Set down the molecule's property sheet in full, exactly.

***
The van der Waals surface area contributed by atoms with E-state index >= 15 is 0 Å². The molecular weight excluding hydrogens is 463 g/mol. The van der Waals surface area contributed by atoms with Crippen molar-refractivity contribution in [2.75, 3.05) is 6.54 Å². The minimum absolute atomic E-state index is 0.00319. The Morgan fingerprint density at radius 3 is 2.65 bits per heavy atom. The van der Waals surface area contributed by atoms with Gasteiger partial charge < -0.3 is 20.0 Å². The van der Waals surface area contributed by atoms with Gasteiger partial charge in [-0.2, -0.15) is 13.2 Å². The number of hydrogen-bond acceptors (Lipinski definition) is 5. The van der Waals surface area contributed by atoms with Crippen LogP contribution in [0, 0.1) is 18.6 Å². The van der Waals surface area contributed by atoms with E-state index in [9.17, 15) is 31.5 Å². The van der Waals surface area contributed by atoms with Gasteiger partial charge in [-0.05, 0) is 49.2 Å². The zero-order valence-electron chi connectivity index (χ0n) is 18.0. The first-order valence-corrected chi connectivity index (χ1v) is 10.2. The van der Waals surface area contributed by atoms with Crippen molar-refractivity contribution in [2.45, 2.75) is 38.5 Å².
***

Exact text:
The van der Waals surface area contributed by atoms with E-state index >= 15 is 0 Å². The molecular weight excluding hydrogens is 463 g/mol. The van der Waals surface area contributed by atoms with Crippen molar-refractivity contribution in [2.75, 3.05) is 6.54 Å². The minimum absolute atomic E-state index is 0.00319. The Morgan fingerprint density at radius 3 is 2.65 bits per heavy atom. The van der Waals surface area contributed by atoms with Gasteiger partial charge < -0.3 is 20.0 Å². The van der Waals surface area contributed by atoms with Gasteiger partial charge in [-0.2, -0.15) is 13.2 Å². The number of hydrogen-bond acceptors (Lipinski definition) is 5. The van der Waals surface area contributed by atoms with Crippen LogP contribution in [0, 0.1) is 18.6 Å². The van der Waals surface area contributed by atoms with E-state index in [9.17, 15) is 31.5 Å². The van der Waals surface area contributed by atoms with Gasteiger partial charge in [-0.05, 0) is 49.2 Å². The zero-order valence-electron chi connectivity index (χ0n) is 18.0. The first-order valence-corrected chi connectivity index (χ1v) is 10.2. The van der Waals surface area contributed by atoms with Crippen molar-refractivity contribution in [2.45, 2.75) is 38.5 Å².